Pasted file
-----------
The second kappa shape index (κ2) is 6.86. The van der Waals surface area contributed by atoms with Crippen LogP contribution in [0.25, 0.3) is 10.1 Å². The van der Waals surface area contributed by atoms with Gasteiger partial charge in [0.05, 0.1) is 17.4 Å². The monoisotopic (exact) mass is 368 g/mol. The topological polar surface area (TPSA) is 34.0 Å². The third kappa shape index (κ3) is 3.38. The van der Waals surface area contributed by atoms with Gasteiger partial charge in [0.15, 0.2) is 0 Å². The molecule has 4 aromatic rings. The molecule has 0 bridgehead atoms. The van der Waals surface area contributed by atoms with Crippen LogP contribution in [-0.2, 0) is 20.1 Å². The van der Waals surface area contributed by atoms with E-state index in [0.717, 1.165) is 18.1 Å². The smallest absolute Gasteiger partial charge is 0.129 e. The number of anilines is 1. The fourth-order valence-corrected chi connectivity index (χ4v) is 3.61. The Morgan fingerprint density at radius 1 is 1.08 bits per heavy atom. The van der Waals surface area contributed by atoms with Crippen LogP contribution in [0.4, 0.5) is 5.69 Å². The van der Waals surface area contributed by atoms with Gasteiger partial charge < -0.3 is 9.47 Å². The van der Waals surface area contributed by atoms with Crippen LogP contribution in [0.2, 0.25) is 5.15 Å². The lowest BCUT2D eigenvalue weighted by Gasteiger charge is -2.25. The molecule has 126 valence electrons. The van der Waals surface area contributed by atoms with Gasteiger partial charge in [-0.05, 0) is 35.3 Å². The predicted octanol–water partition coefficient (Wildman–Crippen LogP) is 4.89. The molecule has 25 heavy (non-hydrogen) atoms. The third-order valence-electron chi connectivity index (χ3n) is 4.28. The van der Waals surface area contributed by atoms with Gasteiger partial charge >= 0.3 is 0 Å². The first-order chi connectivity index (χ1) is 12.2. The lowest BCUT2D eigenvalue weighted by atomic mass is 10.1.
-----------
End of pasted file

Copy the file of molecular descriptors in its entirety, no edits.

The second kappa shape index (κ2) is 6.86. The van der Waals surface area contributed by atoms with Crippen LogP contribution in [0.25, 0.3) is 10.1 Å². The van der Waals surface area contributed by atoms with Gasteiger partial charge in [0.05, 0.1) is 17.4 Å². The monoisotopic (exact) mass is 368 g/mol. The topological polar surface area (TPSA) is 34.0 Å². The third kappa shape index (κ3) is 3.38. The van der Waals surface area contributed by atoms with Gasteiger partial charge in [0.15, 0.2) is 0 Å². The molecule has 4 aromatic rings. The molecule has 0 bridgehead atoms. The van der Waals surface area contributed by atoms with Crippen LogP contribution in [-0.2, 0) is 20.1 Å². The van der Waals surface area contributed by atoms with E-state index in [0.717, 1.165) is 18.1 Å². The smallest absolute Gasteiger partial charge is 0.129 e. The number of anilines is 1. The fourth-order valence-corrected chi connectivity index (χ4v) is 3.61. The Morgan fingerprint density at radius 1 is 1.08 bits per heavy atom. The van der Waals surface area contributed by atoms with Crippen LogP contribution in [0.4, 0.5) is 5.69 Å². The van der Waals surface area contributed by atoms with Gasteiger partial charge < -0.3 is 9.47 Å². The van der Waals surface area contributed by atoms with Crippen LogP contribution in [0.2, 0.25) is 5.15 Å². The lowest BCUT2D eigenvalue weighted by Gasteiger charge is -2.25. The molecule has 126 valence electrons. The van der Waals surface area contributed by atoms with Gasteiger partial charge in [-0.05, 0) is 35.3 Å². The predicted octanol–water partition coefficient (Wildman–Crippen LogP) is 4.89. The molecule has 25 heavy (non-hydrogen) atoms. The third-order valence-electron chi connectivity index (χ3n) is 4.28. The van der Waals surface area contributed by atoms with Gasteiger partial charge >= 0.3 is 0 Å². The first-order chi connectivity index (χ1) is 12.2. The lowest BCUT2D eigenvalue weighted by atomic mass is 10.1.